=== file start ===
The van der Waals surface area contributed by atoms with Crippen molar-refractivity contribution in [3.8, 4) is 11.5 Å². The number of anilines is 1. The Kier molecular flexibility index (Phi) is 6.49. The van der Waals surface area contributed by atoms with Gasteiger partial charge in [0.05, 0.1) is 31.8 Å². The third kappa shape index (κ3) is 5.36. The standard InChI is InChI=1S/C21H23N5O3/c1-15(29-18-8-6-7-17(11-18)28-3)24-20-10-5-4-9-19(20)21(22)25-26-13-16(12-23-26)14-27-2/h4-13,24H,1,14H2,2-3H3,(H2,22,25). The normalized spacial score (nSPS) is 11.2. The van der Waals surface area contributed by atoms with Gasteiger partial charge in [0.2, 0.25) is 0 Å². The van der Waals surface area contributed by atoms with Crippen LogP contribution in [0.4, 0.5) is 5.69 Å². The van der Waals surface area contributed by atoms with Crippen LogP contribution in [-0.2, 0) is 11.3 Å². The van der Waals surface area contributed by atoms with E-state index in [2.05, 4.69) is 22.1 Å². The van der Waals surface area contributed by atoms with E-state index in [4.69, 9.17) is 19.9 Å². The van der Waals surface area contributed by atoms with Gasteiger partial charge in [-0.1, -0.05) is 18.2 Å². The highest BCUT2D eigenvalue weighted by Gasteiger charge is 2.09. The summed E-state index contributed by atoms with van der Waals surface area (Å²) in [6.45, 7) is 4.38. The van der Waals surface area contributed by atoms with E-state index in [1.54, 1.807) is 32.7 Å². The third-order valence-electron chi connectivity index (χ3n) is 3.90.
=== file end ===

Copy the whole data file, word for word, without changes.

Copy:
The van der Waals surface area contributed by atoms with Crippen molar-refractivity contribution in [3.8, 4) is 11.5 Å². The number of anilines is 1. The Kier molecular flexibility index (Phi) is 6.49. The van der Waals surface area contributed by atoms with Gasteiger partial charge in [0.05, 0.1) is 31.8 Å². The third kappa shape index (κ3) is 5.36. The standard InChI is InChI=1S/C21H23N5O3/c1-15(29-18-8-6-7-17(11-18)28-3)24-20-10-5-4-9-19(20)21(22)25-26-13-16(12-23-26)14-27-2/h4-13,24H,1,14H2,2-3H3,(H2,22,25). The normalized spacial score (nSPS) is 11.2. The van der Waals surface area contributed by atoms with Gasteiger partial charge in [0.2, 0.25) is 0 Å². The van der Waals surface area contributed by atoms with Crippen LogP contribution in [0.4, 0.5) is 5.69 Å². The van der Waals surface area contributed by atoms with Crippen LogP contribution in [-0.2, 0) is 11.3 Å². The van der Waals surface area contributed by atoms with E-state index in [2.05, 4.69) is 22.1 Å². The van der Waals surface area contributed by atoms with E-state index in [4.69, 9.17) is 19.9 Å². The van der Waals surface area contributed by atoms with Gasteiger partial charge in [-0.1, -0.05) is 18.2 Å². The highest BCUT2D eigenvalue weighted by Gasteiger charge is 2.09. The summed E-state index contributed by atoms with van der Waals surface area (Å²) in [6.45, 7) is 4.38. The van der Waals surface area contributed by atoms with E-state index in [1.54, 1.807) is 32.7 Å². The third-order valence-electron chi connectivity index (χ3n) is 3.90.